A Walk around Stroud Green


Eleven HHS members and friends took part in an enjoyable walk round Stroud Green on October 30th, starting at Finsbury Park Station. The excellent weather gave us some splendid views from the vantage points of Finsbury Park and Mount View Road and the tour was enlivened by the reminiscences of several local members.

The old hamlet of Stroud Green was centred on what is now the junction of Stroud Green Road, Crouch Hill, Hanley Road and Stapleton Hall Road.  Stapleton Hall, a plain, much altered, but probably basically 18th century house (now the Conservative Club) is the only pre-Victorian survival.

Stapleton Hall Road, 1904
Stapleton Hall Road, 1904

The area began to develop after the opening of the station on the Tottenham and Hampstead Junction Line at Crouch Hill in 1870, but most of the existing shops in the neighbourhood date from 1880 and later. The Old Dairy at the corner with its striking pictorial decoration of dairying ‘then & now’ probably dates from c.1888, when an existing dairy was taken over by Friern Manor Farm the name on the present building.

Stroud Green Road c.1904
Stroud Green Road c.1904

At the end of Stroud Green Road the growing importance of Finsbury Park Station, first opened as a wayside halt in 1861, also encouraged expansion. The park itself was opened in 1869 and gave its name to the station. Finsbury Park covers part of the area of Hornsey Wood, an older pleasure ground, where there was a famous tea house, demolished in 1866. The present refreshment pavilion and the boating lake appear already on the OS map of 1896-7, although the layout of the paths has changed since.

East of Stapleton Hall, at the junction of Ferme Park Road, was Stroud Green Station, opened in 1881, on the existing line between Crouch End and Finsbury Park. This became another small local centre with its own shops. The line was closed c.1950.  Nearby Holy Trinity church was built in 1880, its parish a sub-division of the ancient parish of St Mary’s Hornsey. When it was built the church stood at the very edge of the new housing with green fields around. The architect of Holy Trinity Church was Benjamin Ferrey. This church was demolished after war damage and the present church (1972) is in the old school hall.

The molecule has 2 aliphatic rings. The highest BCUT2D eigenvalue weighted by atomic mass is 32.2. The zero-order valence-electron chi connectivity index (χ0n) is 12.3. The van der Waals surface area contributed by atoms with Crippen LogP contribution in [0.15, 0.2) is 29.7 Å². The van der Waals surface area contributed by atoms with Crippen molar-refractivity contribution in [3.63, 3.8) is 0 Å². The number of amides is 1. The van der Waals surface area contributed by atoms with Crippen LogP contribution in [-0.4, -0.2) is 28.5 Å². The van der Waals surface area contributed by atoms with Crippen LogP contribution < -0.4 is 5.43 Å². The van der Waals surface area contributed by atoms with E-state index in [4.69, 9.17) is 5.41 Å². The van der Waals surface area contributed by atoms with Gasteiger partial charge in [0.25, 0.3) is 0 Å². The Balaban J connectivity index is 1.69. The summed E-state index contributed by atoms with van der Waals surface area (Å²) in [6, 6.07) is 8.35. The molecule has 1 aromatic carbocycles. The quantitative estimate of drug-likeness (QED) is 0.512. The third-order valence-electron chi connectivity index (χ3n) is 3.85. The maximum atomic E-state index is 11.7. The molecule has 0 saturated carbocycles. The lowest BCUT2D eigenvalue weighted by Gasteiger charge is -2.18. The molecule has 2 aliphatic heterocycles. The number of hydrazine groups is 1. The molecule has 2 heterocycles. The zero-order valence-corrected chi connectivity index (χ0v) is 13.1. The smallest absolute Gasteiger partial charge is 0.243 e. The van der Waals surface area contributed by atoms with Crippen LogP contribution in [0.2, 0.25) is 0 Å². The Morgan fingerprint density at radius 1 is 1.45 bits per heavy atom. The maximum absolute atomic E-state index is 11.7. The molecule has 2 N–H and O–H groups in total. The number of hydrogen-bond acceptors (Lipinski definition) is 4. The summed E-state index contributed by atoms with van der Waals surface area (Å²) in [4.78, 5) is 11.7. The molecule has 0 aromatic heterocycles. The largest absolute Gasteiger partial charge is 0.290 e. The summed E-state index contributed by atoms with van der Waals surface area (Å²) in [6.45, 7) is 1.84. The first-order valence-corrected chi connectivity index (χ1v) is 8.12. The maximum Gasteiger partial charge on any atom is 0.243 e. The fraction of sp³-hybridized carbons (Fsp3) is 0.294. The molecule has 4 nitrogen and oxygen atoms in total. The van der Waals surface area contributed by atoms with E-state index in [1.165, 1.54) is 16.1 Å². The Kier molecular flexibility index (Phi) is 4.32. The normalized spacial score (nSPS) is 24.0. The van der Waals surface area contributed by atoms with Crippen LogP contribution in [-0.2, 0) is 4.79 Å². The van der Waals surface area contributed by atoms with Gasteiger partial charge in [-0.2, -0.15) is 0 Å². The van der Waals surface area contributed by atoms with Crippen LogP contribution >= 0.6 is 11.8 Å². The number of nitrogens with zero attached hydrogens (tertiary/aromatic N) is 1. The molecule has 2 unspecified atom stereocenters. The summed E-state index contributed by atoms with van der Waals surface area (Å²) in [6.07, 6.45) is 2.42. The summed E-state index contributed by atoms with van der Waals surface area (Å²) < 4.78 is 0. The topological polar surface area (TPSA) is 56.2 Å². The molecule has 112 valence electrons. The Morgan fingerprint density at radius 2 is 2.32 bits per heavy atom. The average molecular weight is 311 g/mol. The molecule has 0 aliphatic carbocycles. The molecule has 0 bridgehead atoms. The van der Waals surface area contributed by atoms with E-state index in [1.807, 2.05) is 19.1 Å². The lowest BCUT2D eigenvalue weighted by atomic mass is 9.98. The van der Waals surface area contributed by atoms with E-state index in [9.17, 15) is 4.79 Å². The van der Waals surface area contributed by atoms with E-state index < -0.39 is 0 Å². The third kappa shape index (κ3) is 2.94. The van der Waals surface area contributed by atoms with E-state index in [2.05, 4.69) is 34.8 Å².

Round the corner in Albany Road, St Aidan’s Primary School, now being rebuilt on the site of the vicarage next door, was formerly Stroud Green Girls’ High School.  As housing expanded further east, another small shopping centre in Quernmore Road grew up around Haringey West Station, c.1900.

In the 1880s the slopes of Crouch Hill built up with large respectable villas, few of which now survive. But the 1862-3 OS map shows that there were already several large mansions on top of the hill to the north of what is now Mount View Road. The Convent in Dickenson Road may be a survivor.  The footpath between Dickenson Road and Womersley Road continues the old line of the road that ran in front of these houses, one of which was called Womersley House, and the irregular layout of roads and back gardens in this area must reflect earlier property divisions.

In general, the Stroud Green area shows what an important part the suburban railways played in establishing the pattern of development in the late 19C.  As transport habits change, so do details of the landscape – short cuts to the station become blocked; shopping centres shift.

Bridget Cherry

For a more in-depth history and detailed descriptions of walks around the area see John Hinshelwood’s Stroud Green A history and Five Walks, published by Hornsey Historical Society in 2011 which can be purchased at the Old Schoolhouse or through this website once HHS Sales are up and running once more.

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